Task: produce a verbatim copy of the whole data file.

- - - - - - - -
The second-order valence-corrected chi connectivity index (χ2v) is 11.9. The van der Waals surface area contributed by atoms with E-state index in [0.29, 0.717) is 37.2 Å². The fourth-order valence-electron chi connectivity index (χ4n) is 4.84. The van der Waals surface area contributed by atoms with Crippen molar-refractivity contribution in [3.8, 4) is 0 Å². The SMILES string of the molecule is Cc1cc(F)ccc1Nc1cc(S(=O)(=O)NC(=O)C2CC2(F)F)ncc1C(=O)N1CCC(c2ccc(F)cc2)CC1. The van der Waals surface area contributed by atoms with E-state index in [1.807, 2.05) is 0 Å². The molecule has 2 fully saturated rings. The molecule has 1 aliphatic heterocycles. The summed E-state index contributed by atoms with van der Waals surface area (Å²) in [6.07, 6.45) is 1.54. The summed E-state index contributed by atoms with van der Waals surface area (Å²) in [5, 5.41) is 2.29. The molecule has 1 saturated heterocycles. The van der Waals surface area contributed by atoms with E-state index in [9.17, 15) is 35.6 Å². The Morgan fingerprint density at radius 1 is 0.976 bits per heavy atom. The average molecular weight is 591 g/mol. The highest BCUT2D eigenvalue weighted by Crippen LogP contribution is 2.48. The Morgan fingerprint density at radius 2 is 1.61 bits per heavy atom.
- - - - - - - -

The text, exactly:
The second-order valence-corrected chi connectivity index (χ2v) is 11.9. The van der Waals surface area contributed by atoms with E-state index in [0.29, 0.717) is 37.2 Å². The fourth-order valence-electron chi connectivity index (χ4n) is 4.84. The van der Waals surface area contributed by atoms with Crippen molar-refractivity contribution in [3.8, 4) is 0 Å². The SMILES string of the molecule is Cc1cc(F)ccc1Nc1cc(S(=O)(=O)NC(=O)C2CC2(F)F)ncc1C(=O)N1CCC(c2ccc(F)cc2)CC1. The van der Waals surface area contributed by atoms with E-state index in [1.807, 2.05) is 0 Å². The molecule has 2 fully saturated rings. The molecule has 1 aliphatic heterocycles. The summed E-state index contributed by atoms with van der Waals surface area (Å²) in [6.07, 6.45) is 1.54. The summed E-state index contributed by atoms with van der Waals surface area (Å²) in [5, 5.41) is 2.29. The molecule has 1 saturated heterocycles. The van der Waals surface area contributed by atoms with E-state index in [9.17, 15) is 35.6 Å². The Morgan fingerprint density at radius 1 is 0.976 bits per heavy atom. The average molecular weight is 591 g/mol. The highest BCUT2D eigenvalue weighted by Crippen LogP contribution is 2.48. The Morgan fingerprint density at radius 2 is 1.61 bits per heavy atom.